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Industrial policy: it’s all about competitiveness

There is a growing consensus that we need an industrial policy. Advisor Commerce and Industry has promised we will have one by May. Fortuitously, the movers and shakers of our policies have stayed put in Washington D.C., keeping the Advisor out of harm’s way.

Despite glaring market and coordination failures we have been faithful followers of Washington consensus: market forces, not government, should shape industrial policy. Only occasionally have we been responsive to industry’s needs – often articulated through advertisements carrying pictures of dispensers of favours.

Some nine years ago the World Bank relented a bit and agreed to fund a study only if it was styled as spatial (regional) industrial development. To their credit, the authors cheated a bit and produced the contours of an industrial policy. For reasons unknown, it was shelved.

We believe this very policy is now being dusted for the Advisor, by the same consultants. The final product will no doubt get a brushing-up from the several unofficial advisers, ‘successful’ businessmen all, who surround the Advisor.

We badly need an industrial policy to give new vigour to our manufacturing that is caving in under growing imports and declining exports. Its share in both global and domestic markets has shrunk. The slide is likely to continue, putting more manufacturers out of business.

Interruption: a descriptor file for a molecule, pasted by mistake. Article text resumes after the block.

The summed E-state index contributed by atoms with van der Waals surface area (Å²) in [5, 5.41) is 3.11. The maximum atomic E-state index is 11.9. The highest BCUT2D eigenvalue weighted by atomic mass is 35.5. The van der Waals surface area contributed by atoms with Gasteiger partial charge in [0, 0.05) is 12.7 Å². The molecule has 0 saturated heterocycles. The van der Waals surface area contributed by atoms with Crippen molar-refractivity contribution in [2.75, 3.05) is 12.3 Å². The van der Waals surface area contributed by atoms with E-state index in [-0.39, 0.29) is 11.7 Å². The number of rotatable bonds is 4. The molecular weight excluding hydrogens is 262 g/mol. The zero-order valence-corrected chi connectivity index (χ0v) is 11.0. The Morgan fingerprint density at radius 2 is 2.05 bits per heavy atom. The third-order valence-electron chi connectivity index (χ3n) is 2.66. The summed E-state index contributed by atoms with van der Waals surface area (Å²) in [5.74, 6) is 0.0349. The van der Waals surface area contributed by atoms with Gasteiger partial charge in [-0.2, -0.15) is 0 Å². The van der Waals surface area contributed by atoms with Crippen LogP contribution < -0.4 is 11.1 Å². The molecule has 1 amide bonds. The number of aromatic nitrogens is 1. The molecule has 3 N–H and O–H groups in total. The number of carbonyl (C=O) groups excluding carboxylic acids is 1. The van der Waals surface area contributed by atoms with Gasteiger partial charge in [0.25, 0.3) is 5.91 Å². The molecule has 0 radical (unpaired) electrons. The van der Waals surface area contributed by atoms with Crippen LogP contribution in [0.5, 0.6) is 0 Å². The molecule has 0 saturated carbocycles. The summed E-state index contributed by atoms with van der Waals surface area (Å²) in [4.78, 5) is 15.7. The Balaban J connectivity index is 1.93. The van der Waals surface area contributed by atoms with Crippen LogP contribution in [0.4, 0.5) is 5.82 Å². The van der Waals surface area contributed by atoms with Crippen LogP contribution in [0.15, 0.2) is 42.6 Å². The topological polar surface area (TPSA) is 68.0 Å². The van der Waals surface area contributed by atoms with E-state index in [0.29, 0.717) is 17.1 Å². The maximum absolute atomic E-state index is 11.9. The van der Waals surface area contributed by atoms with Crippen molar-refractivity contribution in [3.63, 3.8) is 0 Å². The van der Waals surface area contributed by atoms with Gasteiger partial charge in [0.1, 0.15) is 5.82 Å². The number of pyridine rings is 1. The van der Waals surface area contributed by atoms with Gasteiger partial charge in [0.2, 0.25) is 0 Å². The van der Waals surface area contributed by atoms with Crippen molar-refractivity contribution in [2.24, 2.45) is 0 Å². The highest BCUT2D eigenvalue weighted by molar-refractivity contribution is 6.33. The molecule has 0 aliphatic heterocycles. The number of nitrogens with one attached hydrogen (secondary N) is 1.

Advisor is aiming to bring down two birds – import substitution and export growth -with one stone. He risks missing both. It is not the inherent inconsistency of the two objectives – indeed one could strengthen the other – but should both be pursued simultaneously, or would it be more prudent to nurture one in a way that has a virtuous effect on the other?

Import substitution does not reduce the import bill if you do not have a ‘producer goods’base (machines to produce machines). You pay more dollars for imported inputs than you save on end product. Put another way, there is minimal (sometimes negative) value addition.

To test that, it will be worthwhile to do a study on foreign exchange savings by our mollycoddled auto industry. Have the assemblers and parts manufacturers reduced the import bill – or the high import content has added to it?

The situation is exacerbated by size compulsions. Domestic market is not big enough to provide economies of scale. Limitations of size also render unviable R&D investments that are essential to innovation, technology adoption, and value addition.

The typical response strategy – protect local industry through high import duties – has two structural downsides: it militates against efficiency and hurts exports. Also, the smuggling margin goes up, as does space for spurious products, exposing the formal sector to unfair competition.

All these – FX savings, value addition, scale, tariff rationalization, labor intensity – will be important elements of a responsive industrial policy. But the ultimate goal has to be improved competitiveness, without which we can neither secure our own market nor thrive in world markets.

You get competitive, a function of innovation and productivity, only through greater competition. In our case competition, to put it mildly, is quite subdued. For the domestic market cartelization is the norm. For export market price is the driver.